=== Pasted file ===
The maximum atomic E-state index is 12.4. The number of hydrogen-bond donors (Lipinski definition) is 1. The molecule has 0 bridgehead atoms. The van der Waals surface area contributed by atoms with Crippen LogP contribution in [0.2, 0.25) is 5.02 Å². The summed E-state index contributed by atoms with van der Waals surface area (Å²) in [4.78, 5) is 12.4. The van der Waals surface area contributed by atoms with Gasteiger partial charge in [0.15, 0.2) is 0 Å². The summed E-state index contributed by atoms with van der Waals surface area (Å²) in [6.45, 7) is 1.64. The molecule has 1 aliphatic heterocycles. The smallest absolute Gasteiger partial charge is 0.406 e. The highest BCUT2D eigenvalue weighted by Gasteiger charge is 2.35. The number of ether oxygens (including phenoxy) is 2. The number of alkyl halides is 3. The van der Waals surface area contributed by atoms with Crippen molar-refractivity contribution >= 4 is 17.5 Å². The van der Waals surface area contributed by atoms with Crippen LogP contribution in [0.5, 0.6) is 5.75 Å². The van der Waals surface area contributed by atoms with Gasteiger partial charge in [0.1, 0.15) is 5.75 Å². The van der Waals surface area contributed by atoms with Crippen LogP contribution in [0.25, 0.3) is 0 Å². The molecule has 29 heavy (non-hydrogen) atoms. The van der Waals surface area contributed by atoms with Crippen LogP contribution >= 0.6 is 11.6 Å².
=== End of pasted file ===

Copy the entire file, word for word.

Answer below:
The maximum atomic E-state index is 12.4. The number of hydrogen-bond donors (Lipinski definition) is 1. The molecule has 0 bridgehead atoms. The van der Waals surface area contributed by atoms with Crippen LogP contribution in [0.2, 0.25) is 5.02 Å². The summed E-state index contributed by atoms with van der Waals surface area (Å²) in [4.78, 5) is 12.4. The van der Waals surface area contributed by atoms with Gasteiger partial charge in [0.15, 0.2) is 0 Å². The summed E-state index contributed by atoms with van der Waals surface area (Å²) in [6.45, 7) is 1.64. The molecule has 1 aliphatic heterocycles. The smallest absolute Gasteiger partial charge is 0.406 e. The highest BCUT2D eigenvalue weighted by Gasteiger charge is 2.35. The number of ether oxygens (including phenoxy) is 2. The number of alkyl halides is 3. The van der Waals surface area contributed by atoms with Crippen molar-refractivity contribution >= 4 is 17.5 Å². The van der Waals surface area contributed by atoms with Crippen LogP contribution in [0.5, 0.6) is 5.75 Å². The van der Waals surface area contributed by atoms with Gasteiger partial charge in [0.1, 0.15) is 5.75 Å². The van der Waals surface area contributed by atoms with Crippen LogP contribution in [0.25, 0.3) is 0 Å². The molecule has 29 heavy (non-hydrogen) atoms. The van der Waals surface area contributed by atoms with Crippen LogP contribution >= 0.6 is 11.6 Å².